Quartet Finally Closes

Troubled South Waterfront fine dining spot lasted almost 14 months

INSIDE THE MOAT: Quartet's dramatic dining room has just as much flourish as its predecessor, Lucier, which famously featured a hamster-sized lazy river flowing through it.

Quartet, the South Waterfront's famously troubled fine dining restaurant, is closed. 

"We have decided to close the restaurant after a year and two months," owner Frank Taylor told WW. "We've decided as of today." 

The wildly ambitious, opulently decorated South Waterfront fine-dining restaurant opened in February 2013. The initial ownership included parking magnate Roy Jay, restaurateur Paul Keeler and Portland Prime owner Frank Taylor. 

It opened in a space previously occupied by Lucier, which WW once dubbed "the most colossal faceplant in Portland dining history."

Quartet's troubles started early, with a bizarre pre-opening-night "non-review" by a Mercury writer, who declared he would "not even place them in the top five restaurants at Disneyland." 

Willamette Week's review in May was only a little kinder, referring to the $16 hamburger whose "misshapen wagyu beef patty was partly medium-rare as ordered, partly raw," a Dungeness crab cake "with the iodine reek of cheap brown gulf shrimp," and a wine list that failed to disclose vintages. Other critical notices were similarly tepid.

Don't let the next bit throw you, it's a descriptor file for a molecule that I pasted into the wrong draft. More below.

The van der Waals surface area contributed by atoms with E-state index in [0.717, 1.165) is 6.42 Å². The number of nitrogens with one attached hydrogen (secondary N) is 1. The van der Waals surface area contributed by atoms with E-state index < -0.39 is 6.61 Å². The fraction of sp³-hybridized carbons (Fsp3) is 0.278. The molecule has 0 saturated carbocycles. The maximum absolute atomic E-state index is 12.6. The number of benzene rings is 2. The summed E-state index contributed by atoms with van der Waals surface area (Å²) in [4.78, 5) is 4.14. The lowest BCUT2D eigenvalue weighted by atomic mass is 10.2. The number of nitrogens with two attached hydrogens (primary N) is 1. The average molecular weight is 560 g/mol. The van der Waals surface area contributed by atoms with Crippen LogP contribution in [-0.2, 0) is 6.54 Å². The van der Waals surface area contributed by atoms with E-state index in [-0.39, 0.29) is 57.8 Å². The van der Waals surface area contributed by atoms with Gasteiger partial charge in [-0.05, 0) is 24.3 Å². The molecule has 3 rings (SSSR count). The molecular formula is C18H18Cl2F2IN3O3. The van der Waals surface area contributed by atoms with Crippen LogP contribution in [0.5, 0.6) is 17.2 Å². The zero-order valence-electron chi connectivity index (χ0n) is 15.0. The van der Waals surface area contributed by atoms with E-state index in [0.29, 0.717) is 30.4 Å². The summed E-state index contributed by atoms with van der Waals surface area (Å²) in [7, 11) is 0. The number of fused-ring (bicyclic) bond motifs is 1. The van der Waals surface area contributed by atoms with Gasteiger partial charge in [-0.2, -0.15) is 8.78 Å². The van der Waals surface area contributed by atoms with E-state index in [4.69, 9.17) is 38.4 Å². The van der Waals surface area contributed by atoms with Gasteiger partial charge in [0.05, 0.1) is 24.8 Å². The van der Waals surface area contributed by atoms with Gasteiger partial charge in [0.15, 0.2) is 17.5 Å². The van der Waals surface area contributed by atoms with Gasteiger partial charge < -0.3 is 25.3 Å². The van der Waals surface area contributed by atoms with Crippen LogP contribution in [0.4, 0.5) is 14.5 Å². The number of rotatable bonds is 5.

In June, Quartet was the site of an address by Mayor Charlie Hales' police liaison Baruti Artharee in which he made suggestive remarks toward county commissioner Loretta Smith. "Mmm, mmm, mmm," he said at the restaurant—in reference to Smith. Artharee later resigned.

On August 20, 2013, Roy Jay filed a lawsuit against Keeler and Taylor, claiming that mismanagement was causing the restaurant to "hemorrhage money." Reports accrued about unpaid bills, including alleged nonpayment of $15,000 in magazine ads.

As of today, March 26, the restaurant finally decided to call it quits. "We've been open for year and two months," says Taylor. "We put our best foot forward, and we decided it's the best decision to close it."

For four years after the closing of Lucier, the multimillion-dollar monolith of a building stood as silently on the riverfront as the aftermath of a neutron bomb attack. 

It will now stand vacant again.

WWeek 2015

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